In my last post, I suggested six ways to notice the world like a child: Sit in a swing, angle yourself, squint, focus on moving water, squat, and get bored. Here are six more ways we can enter into that space of childlike wonder.

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  1. Use as many senses as you can. When adults notice, it’s usually with the visual sense. Listening is a close second. Children notice with as many senses as adults will allow them to use. Touch is right up there with looking and listening. So is smell and taste.

2. Look up. I love trees, especially treetops. I love how the top branches reach toward the sky and dance in the wind. But when I get busy, I plow through my day at eye level. So notice the tops of tree. Gaze at the stars. Watch a jet make a vapor trail. Look up and discover.

3. Imagine. Children specialize in imagination, which is an extended way to notice the world. Imagining takes noticing to the next level. Remember when you were a child and looked up at clouds? Maybe you not only noticed them but also imagined that the cloud shapes were elephants or ships or whatever delighted you. My daughter-in-law and I often walk at our local botanical gardens. One of our favorite trails passes among trees where roots vein out across a ground carpeted with moss. We almost expect to see fairies come dancing through.

4. Experiment. Make something happen. Toss a pebble into a pool, listen to the splash, and watch the ripples. Blow a dandelion. Blow bubbles with a straw in a glass of milk. Stir the milk and watch the vortex.

5. Follow through. Sometimes we notice but turn away too soon to absorb the wonder of the moment. Blow bubbles, watch colors wink on their surface, and then follow through by continuing to watch as the bubbles float away. (Seriously, how long has it been since you’ve blown bubbles?)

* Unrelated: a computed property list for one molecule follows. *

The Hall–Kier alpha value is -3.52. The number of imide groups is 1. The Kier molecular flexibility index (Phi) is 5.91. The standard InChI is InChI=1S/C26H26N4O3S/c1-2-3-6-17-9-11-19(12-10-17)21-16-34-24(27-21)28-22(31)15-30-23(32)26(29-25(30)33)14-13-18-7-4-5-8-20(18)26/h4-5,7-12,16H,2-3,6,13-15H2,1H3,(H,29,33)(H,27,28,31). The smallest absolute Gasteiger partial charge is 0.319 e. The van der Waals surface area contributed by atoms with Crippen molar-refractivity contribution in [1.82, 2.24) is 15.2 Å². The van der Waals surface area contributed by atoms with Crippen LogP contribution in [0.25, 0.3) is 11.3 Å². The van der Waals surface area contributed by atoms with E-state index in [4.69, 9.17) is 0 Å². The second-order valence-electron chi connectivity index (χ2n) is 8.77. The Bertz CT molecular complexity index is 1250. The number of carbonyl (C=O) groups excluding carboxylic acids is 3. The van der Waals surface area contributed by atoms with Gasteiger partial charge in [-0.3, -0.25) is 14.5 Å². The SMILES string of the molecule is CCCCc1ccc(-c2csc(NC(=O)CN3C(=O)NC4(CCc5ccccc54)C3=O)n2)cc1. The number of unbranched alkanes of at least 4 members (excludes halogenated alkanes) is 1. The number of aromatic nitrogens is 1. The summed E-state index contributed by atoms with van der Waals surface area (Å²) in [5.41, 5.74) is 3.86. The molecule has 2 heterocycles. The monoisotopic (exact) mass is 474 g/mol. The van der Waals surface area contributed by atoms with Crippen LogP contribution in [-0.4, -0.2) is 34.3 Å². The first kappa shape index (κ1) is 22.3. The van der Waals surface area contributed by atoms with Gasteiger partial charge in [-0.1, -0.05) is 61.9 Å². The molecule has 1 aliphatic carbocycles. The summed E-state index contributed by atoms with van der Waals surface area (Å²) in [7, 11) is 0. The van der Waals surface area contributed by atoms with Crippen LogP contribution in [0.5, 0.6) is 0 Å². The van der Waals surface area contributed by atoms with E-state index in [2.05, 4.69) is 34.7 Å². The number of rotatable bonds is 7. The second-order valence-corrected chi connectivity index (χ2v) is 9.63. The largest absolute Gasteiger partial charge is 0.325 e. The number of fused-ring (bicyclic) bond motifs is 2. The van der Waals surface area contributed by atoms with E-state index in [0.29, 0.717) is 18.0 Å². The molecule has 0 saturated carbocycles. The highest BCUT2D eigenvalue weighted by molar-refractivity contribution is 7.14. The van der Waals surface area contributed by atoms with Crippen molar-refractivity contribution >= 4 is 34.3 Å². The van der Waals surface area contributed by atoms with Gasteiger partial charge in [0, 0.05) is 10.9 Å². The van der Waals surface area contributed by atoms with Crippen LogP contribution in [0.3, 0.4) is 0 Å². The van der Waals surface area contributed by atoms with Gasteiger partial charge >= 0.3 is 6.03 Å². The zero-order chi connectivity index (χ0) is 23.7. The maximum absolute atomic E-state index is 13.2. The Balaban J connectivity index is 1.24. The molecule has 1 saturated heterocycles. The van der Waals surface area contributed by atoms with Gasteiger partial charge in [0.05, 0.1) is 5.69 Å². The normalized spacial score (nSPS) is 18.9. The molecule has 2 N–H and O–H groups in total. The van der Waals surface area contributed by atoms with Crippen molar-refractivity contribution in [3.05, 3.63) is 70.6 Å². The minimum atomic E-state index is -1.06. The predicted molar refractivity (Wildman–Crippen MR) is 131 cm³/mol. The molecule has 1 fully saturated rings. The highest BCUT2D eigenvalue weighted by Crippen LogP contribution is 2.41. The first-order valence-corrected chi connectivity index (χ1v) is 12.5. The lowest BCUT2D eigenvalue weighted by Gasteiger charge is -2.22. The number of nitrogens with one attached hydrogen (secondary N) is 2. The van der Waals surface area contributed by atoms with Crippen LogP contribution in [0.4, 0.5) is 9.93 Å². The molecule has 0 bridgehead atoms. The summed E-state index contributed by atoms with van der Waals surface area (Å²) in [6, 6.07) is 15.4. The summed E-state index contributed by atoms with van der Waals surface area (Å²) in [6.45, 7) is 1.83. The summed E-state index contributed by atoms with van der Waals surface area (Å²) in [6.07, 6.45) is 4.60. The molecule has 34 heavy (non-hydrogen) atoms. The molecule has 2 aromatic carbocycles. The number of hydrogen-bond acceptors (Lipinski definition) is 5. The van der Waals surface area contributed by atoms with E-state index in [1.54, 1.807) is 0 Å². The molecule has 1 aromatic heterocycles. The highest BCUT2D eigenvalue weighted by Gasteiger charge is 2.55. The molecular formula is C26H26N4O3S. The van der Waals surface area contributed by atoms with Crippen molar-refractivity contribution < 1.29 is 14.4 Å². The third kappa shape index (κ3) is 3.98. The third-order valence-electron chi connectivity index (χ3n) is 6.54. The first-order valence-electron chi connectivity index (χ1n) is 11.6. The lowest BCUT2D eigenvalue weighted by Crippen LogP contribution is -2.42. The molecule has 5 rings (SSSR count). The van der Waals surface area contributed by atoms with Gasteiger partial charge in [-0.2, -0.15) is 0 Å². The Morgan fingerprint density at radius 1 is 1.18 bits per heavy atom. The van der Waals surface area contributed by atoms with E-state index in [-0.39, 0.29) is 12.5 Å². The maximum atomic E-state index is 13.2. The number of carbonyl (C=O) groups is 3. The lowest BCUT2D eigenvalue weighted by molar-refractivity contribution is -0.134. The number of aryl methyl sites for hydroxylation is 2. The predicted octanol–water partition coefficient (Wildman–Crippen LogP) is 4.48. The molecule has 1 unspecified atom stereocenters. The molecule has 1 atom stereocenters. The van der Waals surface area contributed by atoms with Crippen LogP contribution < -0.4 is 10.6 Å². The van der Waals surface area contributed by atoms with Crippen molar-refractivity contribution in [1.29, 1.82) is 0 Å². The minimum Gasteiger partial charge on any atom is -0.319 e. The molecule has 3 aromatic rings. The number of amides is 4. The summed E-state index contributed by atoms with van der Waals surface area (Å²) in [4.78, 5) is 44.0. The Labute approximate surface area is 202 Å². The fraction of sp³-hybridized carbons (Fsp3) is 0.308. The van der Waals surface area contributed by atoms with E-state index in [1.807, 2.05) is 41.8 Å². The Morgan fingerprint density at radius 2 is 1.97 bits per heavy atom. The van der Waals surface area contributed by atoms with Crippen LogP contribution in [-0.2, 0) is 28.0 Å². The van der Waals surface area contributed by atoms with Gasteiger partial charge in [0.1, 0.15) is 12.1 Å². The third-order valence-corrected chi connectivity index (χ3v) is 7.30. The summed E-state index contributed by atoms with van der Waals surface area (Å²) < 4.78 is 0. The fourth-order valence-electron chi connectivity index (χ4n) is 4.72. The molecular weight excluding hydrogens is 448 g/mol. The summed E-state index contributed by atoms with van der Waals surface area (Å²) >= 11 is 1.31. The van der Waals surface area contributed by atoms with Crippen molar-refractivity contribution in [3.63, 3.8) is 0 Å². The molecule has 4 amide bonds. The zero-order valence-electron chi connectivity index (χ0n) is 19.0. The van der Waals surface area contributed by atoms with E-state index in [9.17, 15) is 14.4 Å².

6. Linger. This is like following through, but I think of it in the context of an unexpected moment that strikes us with a sense of wonder in passing. I grew up in West Texas, where the sunsets can be spectacular. I now live in Nashville, Tennessee, where trees block the view. But a few months ago, an amazing sunset turned billowing clouds overhead every shade of brilliant pink and orange. Along some of the busiest streets, people stepped out of shops and pedestrians paused on the sidewalks, and for a few moments, it seemed like the whole city looked up and lingered in awe.

So use as many senses as you can, look up, imagine, experiment, follow through, and linger. And use those moments to nourish peace and cultivate loving kindness. Then carry the calm.

Nature of the week – flowers in Princeton:

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Shadow of the Week – lamp shadow in Princeton:

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Text and photos © 2016 Karyn Henley. All rights reserved.